The Supreme Court on Wednesday dismissed an application challenging the constitutionality of the government’s facilitation of the construction of the National Cathedral.
James Kwabena Bomfeh, a former Youth Organiser of the Convention People’s Party (CPP) proceeded to court in March 2017, seeking constitutional interpretation on the extent to which the State should get involved in religious matters such as supporting Muslim pilgrims to perform the Hajj and attempts by the Akufo-Addo Administration to support the construction of the National Cathedral.
Mr Bomfeh popularly called ‘Kabila’ in the Ghanaian political circles wanted the Supreme Court to restrain government or any of its representatives, “from participating in or taking any steps towards the construction of the Ghana National Cathedral, including the demolition of residences of justices of the Superior Courts.”
He also wanted government to be prevented from, “commencing any civil works for the construction of the Ghana National Cathedral; and/or taking any action, measure or step preliminary or incidental to the construction of the Ghana National Cathedral.”
Mr Bonfeh was challenging the legality of the project by seeking a declaration that by the core values, basic structures and the nature of the 1992 Constitution and upon a combined and contextual interpretation of the letter and spirit of the Constitution, particularly Articles 21(b)(c), 35(1)(5)(6)(a), (37)(1) and or 56, it is unconstitutional for Ghana through its organs of government, ministries, agencies, departments and/or authorized representatives to purposely aid, endorse, sponsor, support, offer preferential governmental promotion of, and/or be excessively entangled in any religion or religious practice.”
Mr Bomfeh was further seeking a declaration that the setting up of a Hajj Board by the government for the purposes of coordinating, supporting and/or aiding Ghanaian Muslims to embark on a religious pilgrimage to Mecca [Hajj, one of the pillars of Islam] amounts to purposely adding, endorsing, supporting and/or offering preferential governmental promotion of, and/or excessive entanglement of Ghana with a religion or religious practice and thus unconstitutional.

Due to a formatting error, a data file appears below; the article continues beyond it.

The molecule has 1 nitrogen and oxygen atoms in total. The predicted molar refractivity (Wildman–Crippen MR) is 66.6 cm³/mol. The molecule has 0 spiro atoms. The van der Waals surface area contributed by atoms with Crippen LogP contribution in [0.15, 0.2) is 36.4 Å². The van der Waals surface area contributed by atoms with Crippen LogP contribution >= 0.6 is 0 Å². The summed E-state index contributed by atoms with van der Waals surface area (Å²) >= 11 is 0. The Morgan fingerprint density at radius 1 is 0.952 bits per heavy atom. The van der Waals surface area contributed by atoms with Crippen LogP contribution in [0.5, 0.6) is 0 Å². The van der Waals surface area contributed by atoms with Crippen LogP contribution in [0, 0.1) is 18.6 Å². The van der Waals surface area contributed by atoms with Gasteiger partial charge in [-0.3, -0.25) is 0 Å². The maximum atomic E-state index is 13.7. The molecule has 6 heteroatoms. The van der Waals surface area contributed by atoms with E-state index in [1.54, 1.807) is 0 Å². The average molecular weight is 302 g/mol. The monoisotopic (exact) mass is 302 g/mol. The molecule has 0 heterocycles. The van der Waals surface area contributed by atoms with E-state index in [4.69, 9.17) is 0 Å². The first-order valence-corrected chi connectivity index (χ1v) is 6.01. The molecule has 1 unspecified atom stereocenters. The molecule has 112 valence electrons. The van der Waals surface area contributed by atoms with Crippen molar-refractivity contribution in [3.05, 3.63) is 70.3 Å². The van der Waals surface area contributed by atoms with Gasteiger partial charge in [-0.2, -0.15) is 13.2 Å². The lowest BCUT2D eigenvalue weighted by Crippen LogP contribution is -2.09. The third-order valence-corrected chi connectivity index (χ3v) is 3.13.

The Court’s Ruling
But in a unanimous decision, the seven-member Supreme Court panel presided over by Justice Sophia Adenyira dismissed the application explaining that the provisions of the constitution particularly Article 130, being challenged by the plaintiff are clear and unambiguous.
The panel further noted that the allocation of the land for the construction of the National Cathedral was carried out by the President with due process and with regard to the laws governing public lands in the country and as such no law was breached by the President.
The Court also observed that the claim that government crossed the line drawn by 1992 when it comes to the relationship that should exist between government and religion is unfounded.
The Court said it sees the plan of government to build a national cathedral as a fulfilment of the duties imposed on government by the constitution when it comes to the directive principles of state policy.
In their considered opinion, the Court said the application does not raise any legitimate issue for constitutional interpretation and the case is therefore dismissed.